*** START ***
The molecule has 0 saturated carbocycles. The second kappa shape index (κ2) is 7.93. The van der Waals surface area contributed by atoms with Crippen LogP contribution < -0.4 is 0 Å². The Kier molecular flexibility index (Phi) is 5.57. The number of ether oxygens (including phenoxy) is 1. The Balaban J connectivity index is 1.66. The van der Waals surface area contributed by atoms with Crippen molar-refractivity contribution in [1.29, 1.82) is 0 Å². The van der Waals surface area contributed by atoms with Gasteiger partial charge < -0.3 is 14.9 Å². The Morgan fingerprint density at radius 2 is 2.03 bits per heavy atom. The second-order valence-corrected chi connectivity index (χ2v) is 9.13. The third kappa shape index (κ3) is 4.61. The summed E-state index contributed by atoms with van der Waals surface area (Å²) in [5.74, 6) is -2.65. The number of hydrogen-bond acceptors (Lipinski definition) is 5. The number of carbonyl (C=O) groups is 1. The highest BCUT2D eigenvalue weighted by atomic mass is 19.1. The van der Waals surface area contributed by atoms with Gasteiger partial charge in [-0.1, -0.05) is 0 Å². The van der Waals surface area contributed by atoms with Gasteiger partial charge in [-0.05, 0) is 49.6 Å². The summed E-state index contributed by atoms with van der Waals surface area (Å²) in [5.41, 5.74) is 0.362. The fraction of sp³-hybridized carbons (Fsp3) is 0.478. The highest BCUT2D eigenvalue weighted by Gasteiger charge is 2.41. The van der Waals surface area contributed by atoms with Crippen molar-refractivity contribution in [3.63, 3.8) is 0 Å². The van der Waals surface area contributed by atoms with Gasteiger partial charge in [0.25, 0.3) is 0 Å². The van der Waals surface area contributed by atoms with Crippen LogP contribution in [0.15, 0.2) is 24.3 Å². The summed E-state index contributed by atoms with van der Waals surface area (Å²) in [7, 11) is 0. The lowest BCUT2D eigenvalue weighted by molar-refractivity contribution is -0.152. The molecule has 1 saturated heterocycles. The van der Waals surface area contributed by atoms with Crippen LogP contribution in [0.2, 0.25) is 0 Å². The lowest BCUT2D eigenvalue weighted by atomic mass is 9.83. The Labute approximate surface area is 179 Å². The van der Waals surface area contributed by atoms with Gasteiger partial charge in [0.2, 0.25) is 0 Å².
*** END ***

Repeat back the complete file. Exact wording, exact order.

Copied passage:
The molecule has 0 saturated carbocycles. The second kappa shape index (κ2) is 7.93. The van der Waals surface area contributed by atoms with Crippen LogP contribution < -0.4 is 0 Å². The Kier molecular flexibility index (Phi) is 5.57. The number of ether oxygens (including phenoxy) is 1. The Balaban J connectivity index is 1.66. The van der Waals surface area contributed by atoms with Crippen molar-refractivity contribution in [1.29, 1.82) is 0 Å². The van der Waals surface area contributed by atoms with Gasteiger partial charge < -0.3 is 14.9 Å². The Morgan fingerprint density at radius 2 is 2.03 bits per heavy atom. The second-order valence-corrected chi connectivity index (χ2v) is 9.13. The third kappa shape index (κ3) is 4.61. The summed E-state index contributed by atoms with van der Waals surface area (Å²) in [5.74, 6) is -2.65. The number of hydrogen-bond acceptors (Lipinski definition) is 5. The number of carbonyl (C=O) groups is 1. The highest BCUT2D eigenvalue weighted by atomic mass is 19.1. The van der Waals surface area contributed by atoms with Gasteiger partial charge in [-0.1, -0.05) is 0 Å². The van der Waals surface area contributed by atoms with Gasteiger partial charge in [-0.05, 0) is 49.6 Å². The summed E-state index contributed by atoms with van der Waals surface area (Å²) in [5.41, 5.74) is 0.362. The fraction of sp³-hybridized carbons (Fsp3) is 0.478. The highest BCUT2D eigenvalue weighted by Gasteiger charge is 2.41. The van der Waals surface area contributed by atoms with Crippen molar-refractivity contribution in [3.63, 3.8) is 0 Å². The van der Waals surface area contributed by atoms with Gasteiger partial charge in [0.25, 0.3) is 0 Å². The van der Waals surface area contributed by atoms with Crippen LogP contribution in [0.15, 0.2) is 24.3 Å². The summed E-state index contributed by atoms with van der Waals surface area (Å²) in [7, 11) is 0. The lowest BCUT2D eigenvalue weighted by molar-refractivity contribution is -0.152. The molecule has 1 saturated heterocycles. The van der Waals surface area contributed by atoms with Crippen LogP contribution in [0.2, 0.25) is 0 Å². The lowest BCUT2D eigenvalue weighted by atomic mass is 9.83. The Labute approximate surface area is 179 Å². The van der Waals surface area contributed by atoms with Gasteiger partial charge in [0.2, 0.25) is 0 Å².